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Monday, June 16, 2008
Looking for God -- Part Two
by Nancy Ortberg

One of the best parts about Nancy's book for me has been her simple style of clearing out clutter -- spiritually speaking. For example, she tells the story of a woman named Babs, who gave a kidney to a friend of a friend who happened to desperately need one. A friend of a friend. Not her mother, child or sister. Not her best friend or even her favorite childhood babysitter. A friend of a friend needed a kidney and Babs said, Yes. Nancy writes, "Love is such a difficult word to define. Except when a kidney is involved." ( 127)

Another place where Looking for God calls us to act, instead of talk about beliefs and consider potential actions is in her story about when Shane Claiborne visited her church and asked everyone to give up their shoes so he could distribute them to homeless people that evening. Her co-worker clarified the invitation: "Shane is not telling you to go home and then next week bring back a pair of shoes to donate; he is saying right now." (79)

These two illustrations got me thinking: What if we were as impulsive about simple, bold acts of kindness as we are about impulse purchases of snacks and caffeinated drinks? Or what would happen if we impulsively gave away something of value to us every time we impulsively act NOT in accord with our values -- like when we snap at someone we love or let our vision of abundant life get sucked up in the vacuum of surviving day-to-day to-dos?

I appreciated Nancy's chapter on CouldaWouldaShoulda, in which she tells a heartbreaking story about a woman with little money, two kids facing terminal illness and a husband who just left and what Nancy almost did to organize assistance and blessing for this family. A spirit-fire brainstorm of inspiration didn't become incarnation, because the list with all the ideas kept getting shuffled and covered with other papers and priorities until it got thrown out and the vision lost. I could so identify! I have so many wishes to be a conduit of grace and so often inspiration turns into procrastination that trails off into...nothing but lost good intentions that breed a feeling of guilt and paralysis. I wonder, is our habit of forgetting to act while our intention is fresh off the press a piece of what feeds our cynicism, our gnawing suspicion that we can't make an important difference in other's lives or the world?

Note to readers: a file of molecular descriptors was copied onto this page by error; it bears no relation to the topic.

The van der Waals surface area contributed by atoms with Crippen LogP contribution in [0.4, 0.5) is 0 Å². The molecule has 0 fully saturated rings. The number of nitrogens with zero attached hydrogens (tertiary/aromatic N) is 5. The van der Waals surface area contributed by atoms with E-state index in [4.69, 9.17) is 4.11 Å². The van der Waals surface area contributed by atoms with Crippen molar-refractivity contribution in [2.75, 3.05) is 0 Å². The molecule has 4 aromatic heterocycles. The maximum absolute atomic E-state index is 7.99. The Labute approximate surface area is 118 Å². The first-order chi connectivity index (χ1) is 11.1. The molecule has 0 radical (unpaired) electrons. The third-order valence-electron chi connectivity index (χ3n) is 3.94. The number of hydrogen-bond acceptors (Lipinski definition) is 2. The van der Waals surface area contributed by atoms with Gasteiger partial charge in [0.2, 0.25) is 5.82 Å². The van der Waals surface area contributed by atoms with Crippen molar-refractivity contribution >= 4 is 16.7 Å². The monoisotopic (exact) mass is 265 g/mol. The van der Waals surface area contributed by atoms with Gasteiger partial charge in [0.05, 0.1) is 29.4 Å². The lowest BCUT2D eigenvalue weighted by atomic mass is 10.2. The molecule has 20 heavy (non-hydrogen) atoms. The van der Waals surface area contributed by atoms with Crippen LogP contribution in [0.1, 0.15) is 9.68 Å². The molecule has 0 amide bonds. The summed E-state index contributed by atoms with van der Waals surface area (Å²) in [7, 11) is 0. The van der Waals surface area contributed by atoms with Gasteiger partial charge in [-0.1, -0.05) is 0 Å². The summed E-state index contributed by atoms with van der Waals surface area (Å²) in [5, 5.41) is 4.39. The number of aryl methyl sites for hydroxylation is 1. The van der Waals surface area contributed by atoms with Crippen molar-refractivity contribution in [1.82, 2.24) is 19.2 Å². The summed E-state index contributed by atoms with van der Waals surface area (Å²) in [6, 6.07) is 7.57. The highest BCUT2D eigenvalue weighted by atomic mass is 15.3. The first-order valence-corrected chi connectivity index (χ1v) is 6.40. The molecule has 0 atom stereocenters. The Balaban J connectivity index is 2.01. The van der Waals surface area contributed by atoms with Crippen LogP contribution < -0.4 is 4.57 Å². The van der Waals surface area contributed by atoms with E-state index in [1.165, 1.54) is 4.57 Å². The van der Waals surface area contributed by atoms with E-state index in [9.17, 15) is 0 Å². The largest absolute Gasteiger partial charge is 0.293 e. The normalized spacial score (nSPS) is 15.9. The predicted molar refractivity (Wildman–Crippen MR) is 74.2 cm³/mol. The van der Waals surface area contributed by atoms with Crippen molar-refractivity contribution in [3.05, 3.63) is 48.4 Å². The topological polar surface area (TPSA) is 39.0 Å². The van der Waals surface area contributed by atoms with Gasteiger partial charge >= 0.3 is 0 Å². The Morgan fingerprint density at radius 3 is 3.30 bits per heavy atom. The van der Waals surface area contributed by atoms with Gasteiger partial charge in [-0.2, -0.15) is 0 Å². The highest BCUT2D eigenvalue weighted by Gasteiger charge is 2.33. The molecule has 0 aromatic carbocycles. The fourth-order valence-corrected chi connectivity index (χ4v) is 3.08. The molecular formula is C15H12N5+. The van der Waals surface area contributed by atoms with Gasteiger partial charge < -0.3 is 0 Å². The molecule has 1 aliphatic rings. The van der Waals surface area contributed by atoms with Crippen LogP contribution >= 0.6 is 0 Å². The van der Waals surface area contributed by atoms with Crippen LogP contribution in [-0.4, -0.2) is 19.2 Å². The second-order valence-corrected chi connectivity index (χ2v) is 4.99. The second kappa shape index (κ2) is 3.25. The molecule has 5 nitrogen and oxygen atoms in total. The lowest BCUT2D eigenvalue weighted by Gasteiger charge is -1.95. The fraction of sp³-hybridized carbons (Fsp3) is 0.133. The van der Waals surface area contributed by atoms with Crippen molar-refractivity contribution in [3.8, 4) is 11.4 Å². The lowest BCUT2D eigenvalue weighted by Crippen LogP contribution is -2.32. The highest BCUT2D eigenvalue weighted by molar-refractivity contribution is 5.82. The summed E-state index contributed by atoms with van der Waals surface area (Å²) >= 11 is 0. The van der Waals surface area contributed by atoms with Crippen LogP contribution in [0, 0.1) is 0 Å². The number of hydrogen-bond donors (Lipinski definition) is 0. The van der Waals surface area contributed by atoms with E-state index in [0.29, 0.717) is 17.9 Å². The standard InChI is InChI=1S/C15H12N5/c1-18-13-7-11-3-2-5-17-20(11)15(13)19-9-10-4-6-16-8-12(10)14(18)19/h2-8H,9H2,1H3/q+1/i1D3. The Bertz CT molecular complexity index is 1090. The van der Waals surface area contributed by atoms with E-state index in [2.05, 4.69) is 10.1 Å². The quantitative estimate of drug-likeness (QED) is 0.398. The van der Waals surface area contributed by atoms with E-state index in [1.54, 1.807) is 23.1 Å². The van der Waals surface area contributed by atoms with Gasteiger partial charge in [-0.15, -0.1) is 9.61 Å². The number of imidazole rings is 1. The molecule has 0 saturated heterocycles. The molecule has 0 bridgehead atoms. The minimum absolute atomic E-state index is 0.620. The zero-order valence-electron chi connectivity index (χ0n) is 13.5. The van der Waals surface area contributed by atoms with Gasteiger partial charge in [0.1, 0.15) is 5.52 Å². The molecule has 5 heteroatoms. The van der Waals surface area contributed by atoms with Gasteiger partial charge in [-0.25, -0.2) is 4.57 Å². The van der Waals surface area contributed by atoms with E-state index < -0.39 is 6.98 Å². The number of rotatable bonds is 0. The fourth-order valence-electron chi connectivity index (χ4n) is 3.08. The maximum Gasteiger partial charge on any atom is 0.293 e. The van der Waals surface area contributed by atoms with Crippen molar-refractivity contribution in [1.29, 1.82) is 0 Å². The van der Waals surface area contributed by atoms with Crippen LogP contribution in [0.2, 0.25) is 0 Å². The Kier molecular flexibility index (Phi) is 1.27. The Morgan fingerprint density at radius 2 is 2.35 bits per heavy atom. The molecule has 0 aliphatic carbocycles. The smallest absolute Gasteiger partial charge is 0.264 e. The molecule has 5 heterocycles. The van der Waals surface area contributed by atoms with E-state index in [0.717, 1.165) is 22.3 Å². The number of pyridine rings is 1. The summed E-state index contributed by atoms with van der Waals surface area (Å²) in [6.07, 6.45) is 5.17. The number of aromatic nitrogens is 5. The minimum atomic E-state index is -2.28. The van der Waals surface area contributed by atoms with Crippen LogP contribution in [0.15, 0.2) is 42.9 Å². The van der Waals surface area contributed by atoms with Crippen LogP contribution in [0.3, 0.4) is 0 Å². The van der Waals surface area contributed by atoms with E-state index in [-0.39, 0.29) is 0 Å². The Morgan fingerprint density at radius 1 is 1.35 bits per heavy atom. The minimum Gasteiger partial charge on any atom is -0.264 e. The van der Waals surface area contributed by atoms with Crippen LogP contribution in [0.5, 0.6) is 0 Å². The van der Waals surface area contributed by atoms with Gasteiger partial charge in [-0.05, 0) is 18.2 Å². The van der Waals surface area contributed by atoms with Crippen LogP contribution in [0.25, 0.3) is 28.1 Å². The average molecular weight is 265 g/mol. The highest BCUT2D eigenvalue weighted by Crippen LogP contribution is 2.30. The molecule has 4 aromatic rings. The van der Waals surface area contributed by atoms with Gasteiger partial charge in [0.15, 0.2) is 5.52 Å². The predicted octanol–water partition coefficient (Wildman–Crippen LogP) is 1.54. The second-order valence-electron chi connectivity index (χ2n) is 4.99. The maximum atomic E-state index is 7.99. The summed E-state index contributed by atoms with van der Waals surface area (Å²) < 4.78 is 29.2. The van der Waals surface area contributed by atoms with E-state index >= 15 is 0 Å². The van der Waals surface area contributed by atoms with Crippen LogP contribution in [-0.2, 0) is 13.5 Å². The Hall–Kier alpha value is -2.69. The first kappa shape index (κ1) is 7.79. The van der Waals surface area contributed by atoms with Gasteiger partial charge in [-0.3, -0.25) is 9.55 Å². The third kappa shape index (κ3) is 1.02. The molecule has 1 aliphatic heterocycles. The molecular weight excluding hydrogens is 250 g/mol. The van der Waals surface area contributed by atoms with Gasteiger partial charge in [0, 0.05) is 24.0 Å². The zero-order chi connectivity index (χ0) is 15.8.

1. What keeps you from acting on your best intentions?

2. What kind act will you undertake right now?

3. What sacrifice will you make this week for someone who isn't personally important in your life?

4. What habit would most help you create a life open to inspiration and grounded in follow-through actions? (A will-do list for the day that ONLY includes important, rather than urgent goals? A question for the day? A walk past the homeless shelter?...)


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posted by Jemila Kwon at 3:51 PM ¤ Permalink ¤


4 Comments:


  • At 6/17/2008 09:23:00 AM, Blogger Bitty

    Another GREAT complimentary resource for shedding guilt and taking action is "Hope Lives: A Journey of Restoration," a great devotional/autobiography/small group workbook by Compassion International's Amber van Schooneveld. Here's the link: http://store.grouppublishing.com/OA_HTML/ibeCCtpItmDspRte.jsp?item=1564190§ion=16524

     
  • At 6/17/2008 10:34:00 PM, Blogger Literacygirl

    I only thought the book was okay. As a huge devotee of John Ortberg, it didn't match my expectations. It seemed to ramble a bit. Although my favorite part of the book is when she pulls over to the side of the road and exclaims, "Jesus NEVER journaled!." There are so many of my contemporaries who feel that there is something wrong with them if they don't journal, or faithbook/scrapbook, etc.

     
  • At 6/18/2008 01:36:00 PM, Blogger Jemila Kwon

    literacygirl, what would you have liked to seen that would have taken the book to the next level?

    I completely agreed that of course there is nothing wrong with you if you don't journal/blog/scrapbook, whatever. I suppose I have been sufficiently removed from hyper-evangelicalism for long enough that I actually was taken aback that there was such an assumption in the first place!

    I also found the book rambling, but I guess I didn't mind.

    I liked the way she spoke from her authentic experience. I would describe the book as earth shattering in its ideas, but full of God in its little bits of life opening up on pages.

    I liked where she talked about building a center/core in that alone place that isn't alone that is made up entirely of God. That resonates with where I am growing.

     
  • At 6/18/2008 01:37:00 PM, Blogger Jemila Kwon

    I meant to write "not earth shattering in its ideas" :)

     

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